1) ShinHan Korean Colors, which I wrote my first impressions about previously. These paints seem to work best for the “moody” illustrations that I like to make. I love how vivid the colors are and I think this is mainly due to the binder being refined gelatin and not gum arabic which is the traditional binder for Western watercolors. After a bit of research and also through experience,  I learned that having gelatin for a pigment binder results in a finish that’s more opaque than watercolors but more translucent than gouache or poster colors.  I’ve also tried adding a few drops of gum arabic to make them more transparent but 99% of the time I just use them as they are.

Best for: paintings with scenery and a lot of detail and background elements. Using more water allows me to achieve a watercolory effect, and layering on the colors produces a painterly look.
*Available locally at ArtWhale in sets and individual tubes

holbein watercolor swatches

2) Holbein Watercolors. I’ve always been curious about this brand so I purchased a few tubes last month, taking care to pick cooler colors as my ShinHan tubes were all warm tones. I’ve read that since the paints don’t have ox gall, they are richly pigmented and slow-moving. Like ShinHan, they’re also thicker than traditional Western watercolors but they can be thinned down with water for a transparent, muted finish. They are beautiful, creamy colors although I haven’t used them much in my paintings — maybe due to my color choices since so far I’ve only used them for flowers, save for Jaune Brilliant no.2 which I’ve been using as a base for skin tones. I’m planning to buy warmer hues sometime in the future since those are what I use more often anyway.

Best for: floral art, thick color applications, and probably lettering and calligraphy where you’d like to preserve brush strokes because the paints are formulated for classical Japanese-style painting or Nihonga.
* Available locally at Deovir Arts in sets and individual tubes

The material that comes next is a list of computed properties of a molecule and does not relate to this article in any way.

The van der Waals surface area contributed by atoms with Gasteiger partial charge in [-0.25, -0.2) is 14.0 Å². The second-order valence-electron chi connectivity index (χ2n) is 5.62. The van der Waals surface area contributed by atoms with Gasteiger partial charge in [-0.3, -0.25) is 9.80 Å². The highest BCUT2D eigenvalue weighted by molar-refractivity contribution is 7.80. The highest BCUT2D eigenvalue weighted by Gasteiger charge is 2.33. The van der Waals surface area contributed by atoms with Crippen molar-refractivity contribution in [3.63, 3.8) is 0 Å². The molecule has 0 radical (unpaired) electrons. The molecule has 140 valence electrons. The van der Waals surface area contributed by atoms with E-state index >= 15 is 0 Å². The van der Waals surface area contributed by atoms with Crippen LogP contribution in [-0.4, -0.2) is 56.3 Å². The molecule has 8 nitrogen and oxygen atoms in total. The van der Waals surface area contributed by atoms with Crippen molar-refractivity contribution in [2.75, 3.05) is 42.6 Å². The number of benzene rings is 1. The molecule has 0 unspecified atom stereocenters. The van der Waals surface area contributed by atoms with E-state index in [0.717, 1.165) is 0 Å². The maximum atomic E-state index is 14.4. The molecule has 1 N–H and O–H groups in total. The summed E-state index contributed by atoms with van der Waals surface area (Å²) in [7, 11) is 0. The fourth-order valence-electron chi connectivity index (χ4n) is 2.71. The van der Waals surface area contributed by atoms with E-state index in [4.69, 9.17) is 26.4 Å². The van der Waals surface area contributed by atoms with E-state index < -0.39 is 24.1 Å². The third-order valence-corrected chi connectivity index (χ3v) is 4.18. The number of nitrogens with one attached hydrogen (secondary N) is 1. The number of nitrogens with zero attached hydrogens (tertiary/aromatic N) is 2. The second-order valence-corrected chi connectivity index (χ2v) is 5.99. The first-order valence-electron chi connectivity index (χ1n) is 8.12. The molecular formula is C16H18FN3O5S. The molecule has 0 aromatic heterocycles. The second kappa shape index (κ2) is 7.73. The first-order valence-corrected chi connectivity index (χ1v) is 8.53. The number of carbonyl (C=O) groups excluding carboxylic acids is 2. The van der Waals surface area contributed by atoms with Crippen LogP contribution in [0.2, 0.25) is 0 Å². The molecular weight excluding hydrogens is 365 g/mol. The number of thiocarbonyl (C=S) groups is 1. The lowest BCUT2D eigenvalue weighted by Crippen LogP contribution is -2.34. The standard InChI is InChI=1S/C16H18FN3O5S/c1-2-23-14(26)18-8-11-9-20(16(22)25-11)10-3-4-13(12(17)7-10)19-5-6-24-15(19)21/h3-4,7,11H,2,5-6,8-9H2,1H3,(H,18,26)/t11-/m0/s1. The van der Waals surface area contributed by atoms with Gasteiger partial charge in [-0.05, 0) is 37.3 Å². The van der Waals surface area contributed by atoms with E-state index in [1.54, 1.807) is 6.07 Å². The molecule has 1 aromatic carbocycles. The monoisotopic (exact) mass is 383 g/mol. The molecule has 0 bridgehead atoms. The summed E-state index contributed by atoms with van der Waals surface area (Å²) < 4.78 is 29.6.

kuretake gansai tambi swatches

3) Kuretake Gansai Tambi 36-color set, which I also wrote my first impressions about months ago. Having used it a lot more times now, I find that I always reach for this set when adding foliage and background elements to a painting because of the bright, beautiful colors and the vast color range. I don’t use it as often for portraiture though because it takes me too much time to mix a skin tone I’m happy with. I also like the addition of pearlescent colors which are handy for adding sheen to some of the hues when necessary. The consistency of this paint is very creamy and they’re slightly more opaque than usual, kind of like ShinHan and Holbein (which doesn’t surprise me, all of them being traditional Eastern / Asian watercolors).

Best for: drawing food, foliage, background elements, landscapes, still life paintings, also calligraphy, lettering and sumi-e painting which is what they were really intended for. Because of the variety of colors, there’s practically no need to mix.
* Not aware if this is already available here in the Philippines.  I bought mine in Amazon last March.

Van Gogh watercolor swatches

4) Van Gogh Watercolors 24-color set, which I also already reviewed here. This is the set that travels out of the house with me due to its portable design. I also use this a lot for people drawings and portraits because it has Naples Yellow Red which is a great base for skin tones. The paints are very transparent and highly pigmented, resulting in intense colors even when diluted with a lot of water. Overall I think this set has the most balanced variety of colors, making it a good traveling and journaling companion.

Best for: portraits, landscapes, food, people / journaling, traveling, urban sketching
* Available from Deovir Arts and Fully Booked in Greenbelt 5.

my watercolor brushes

Watercolor Brushes

From left to right:
1) Winsor & Newton Series 7 Kolinsky brush size 0
2) Winsor & Newton Series 7 Kolinsky brush size 3
3) Royal Talens Rembrandt Series 100 Pure Kolinsky size 6